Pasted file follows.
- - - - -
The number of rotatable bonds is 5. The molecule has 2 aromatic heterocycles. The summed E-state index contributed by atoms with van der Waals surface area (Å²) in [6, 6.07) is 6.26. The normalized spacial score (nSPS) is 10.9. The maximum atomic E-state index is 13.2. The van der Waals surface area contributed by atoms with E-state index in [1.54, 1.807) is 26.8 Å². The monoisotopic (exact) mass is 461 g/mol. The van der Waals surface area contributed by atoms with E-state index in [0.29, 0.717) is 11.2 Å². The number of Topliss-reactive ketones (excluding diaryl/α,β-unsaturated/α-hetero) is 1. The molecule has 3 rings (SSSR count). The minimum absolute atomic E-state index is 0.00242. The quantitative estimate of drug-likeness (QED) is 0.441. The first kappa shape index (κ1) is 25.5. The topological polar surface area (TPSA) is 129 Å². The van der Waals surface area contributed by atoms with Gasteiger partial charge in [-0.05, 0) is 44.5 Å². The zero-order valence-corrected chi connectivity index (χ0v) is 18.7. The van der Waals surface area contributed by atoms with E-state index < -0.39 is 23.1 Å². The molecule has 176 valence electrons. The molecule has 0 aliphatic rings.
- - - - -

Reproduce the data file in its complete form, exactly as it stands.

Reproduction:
The number of rotatable bonds is 5. The molecule has 2 aromatic heterocycles. The summed E-state index contributed by atoms with van der Waals surface area (Å²) in [6, 6.07) is 6.26. The normalized spacial score (nSPS) is 10.9. The maximum atomic E-state index is 13.2. The van der Waals surface area contributed by atoms with E-state index in [1.54, 1.807) is 26.8 Å². The monoisotopic (exact) mass is 461 g/mol. The van der Waals surface area contributed by atoms with E-state index in [0.29, 0.717) is 11.2 Å². The number of Topliss-reactive ketones (excluding diaryl/α,β-unsaturated/α-hetero) is 1. The molecule has 3 rings (SSSR count). The minimum absolute atomic E-state index is 0.00242. The quantitative estimate of drug-likeness (QED) is 0.441. The first kappa shape index (κ1) is 25.5. The topological polar surface area (TPSA) is 129 Å². The van der Waals surface area contributed by atoms with Gasteiger partial charge in [-0.05, 0) is 44.5 Å². The zero-order valence-corrected chi connectivity index (χ0v) is 18.7. The van der Waals surface area contributed by atoms with E-state index < -0.39 is 23.1 Å². The molecule has 176 valence electrons. The molecule has 0 aliphatic rings.